Outside the Victoria & Albert Museum stands a line of schoolgirls. Each holds hands with the next in a crocodile, as their names are checked off a register. Their uniform seems almost of another era, each in white socks tugged up to just below the knee, their polished pumps in regulation black or brown.
When I was nearly ready for “big school” – a week before term started, thus avoiding any unexpected growth-spurts – my mother would take me and my brothers to Clarks for the ritual choosing of the new school shoes.
It may not have been a glass slipper I was lowering my foot into, rather a clapperboard-like device that measured length and width, but nonetheless, this marked the beginning of my lifelong obsession with shoes. T-bar or round toe, buckle or button, boot, mule or strappy sandal, they represent a rainbow of ways, even with restrictions, to express yourself.That rainbow of expression ends, it seems, not with a pot of gold but at the V&A. On 13 June, that august institution gives itself over to fashion’s favourite fetish, unveiling its summer exhibition, Shoes: Pleasure and Pain.
The show features footwear from around the world, spanning ancient China to the most recent red carpets. It treads through that history in pairs. Eschewing the exhibition tradition of single, isolated shoes, each here is shown alongside its other half, a neat emphasis on podiatric practicality, as well as aesthetic appeal. “Everyone has an opinion on shoes,” says exhibition curator Helen Persson, herself wearing a coquettish kitten heel from L.K. Bennett. “This is an exhibition of art to be worn. Shoes are seductive, they change the way you walk and transport you both physically and in status.”
The variety on display in the opening, black and red cabinets, gives you a hint of the footwear potpourri to come: Manolo Blahnik’s best-sellers – black patent Mary Janes he calls “Campari” – pose next to the Red Shoes from the cult 1948 Moira Shearer film of the same name, alongside David Beckham’s 2000-01 season Adidas football boots with “Brooklyn”-embossed tongues – because, Persson emphasises, it’s not only women that have a thing for shoes.
The show closes with “The Collectors” – a label that could just as easily be applied to me as to Imelda Marcos. There is the sneaker hoarder and the high-street aficionado, alongside the collectors who see shoes as objets d’art – and spend accordingly. The V&A doesn’t rule itself out: a wall of shoe boxes represent the 2,500 pairs in the museum’s archive, each box marked with photograph of a different set of these treasures.
Shoes range from collectible to obsession-able – rather like my own wardrobes. I remember my very first pair of Manolos: those happened not long after I interviewed the legendary shoe-maker, whose first name alone – like Madonna or Cher – has become synonymous with the craft he has mastered. We first met in the 1990s, when he began creating Manolos for London designers Matthew Williamson, Clements Ribeiro and Antonio Berardi. In that instant, I went from angsty steel toe-capped Doc Martens to delicate satin court shoes balanced on a wafer-thin leather sole. The heels were spindly, but that was his signature, I reasoned. Those were my first, but certainly not my last. It was like upgrading from a bus to a Rolls-Royce Silver Ghost. There was no stepping back now.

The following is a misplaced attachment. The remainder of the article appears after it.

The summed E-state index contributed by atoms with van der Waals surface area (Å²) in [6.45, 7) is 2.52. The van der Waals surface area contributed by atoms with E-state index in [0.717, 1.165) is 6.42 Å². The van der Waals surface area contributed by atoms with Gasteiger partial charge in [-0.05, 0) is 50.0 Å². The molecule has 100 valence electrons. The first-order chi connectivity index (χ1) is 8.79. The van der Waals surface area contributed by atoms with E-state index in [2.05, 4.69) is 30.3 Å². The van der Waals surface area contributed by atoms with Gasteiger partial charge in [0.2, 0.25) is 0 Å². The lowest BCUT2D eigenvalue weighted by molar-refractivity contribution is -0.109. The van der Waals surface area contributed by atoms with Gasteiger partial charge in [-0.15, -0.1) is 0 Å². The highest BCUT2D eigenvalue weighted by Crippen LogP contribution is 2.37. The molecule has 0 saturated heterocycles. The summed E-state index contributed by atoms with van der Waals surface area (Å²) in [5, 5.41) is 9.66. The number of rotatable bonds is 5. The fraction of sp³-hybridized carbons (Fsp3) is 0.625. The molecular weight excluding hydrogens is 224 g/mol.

There were the “first day at Vogue” Manolos (as obviously even a lowly fashion assistant had to look the part); there was the pair that marked the publishing of my book, Manolo Blahnik and the Tale of the Elves and the Shoemaker; there were the denim courts with diamante buckle, now splattered with mud, that the late and much-loved Parisian boutique owner Maria Luisa kept aside for the six months it took me to save up to afford them; and the illustrated heels Manolo drew, now framed by my desk, when I began my career as an author – “for your next step in the fashion world”.
More than mere style, the magic of Manolos (at least, my Manolos) were in how they made you feel. Cinderella, in her multiple cinematic incarnations, wouldn’t have left the party at midnight if her glass slippers had been more comfortable. In this V&A exhibition I spy a Fendi fur pair of diamond-strewn mules from 1995 that may have been more comfortable, and certainly more accurate. In the original story, she didn’t wear glass slippers, you see; they were fur, but that got lost in translation somewhere. A few other shoe myths are blown at the V&A – Marilyn Monroe had level-height stilettos and a really good wiggle rather than a hacked-off inch on one heel, as the lopsided legend goes; and it turns out that ladies of the night didn’t wear shoes painted red to entice, although there’s a pair of booties from the 1800s that I think would make admirers faint if glimpsed poking out from under a petticoat.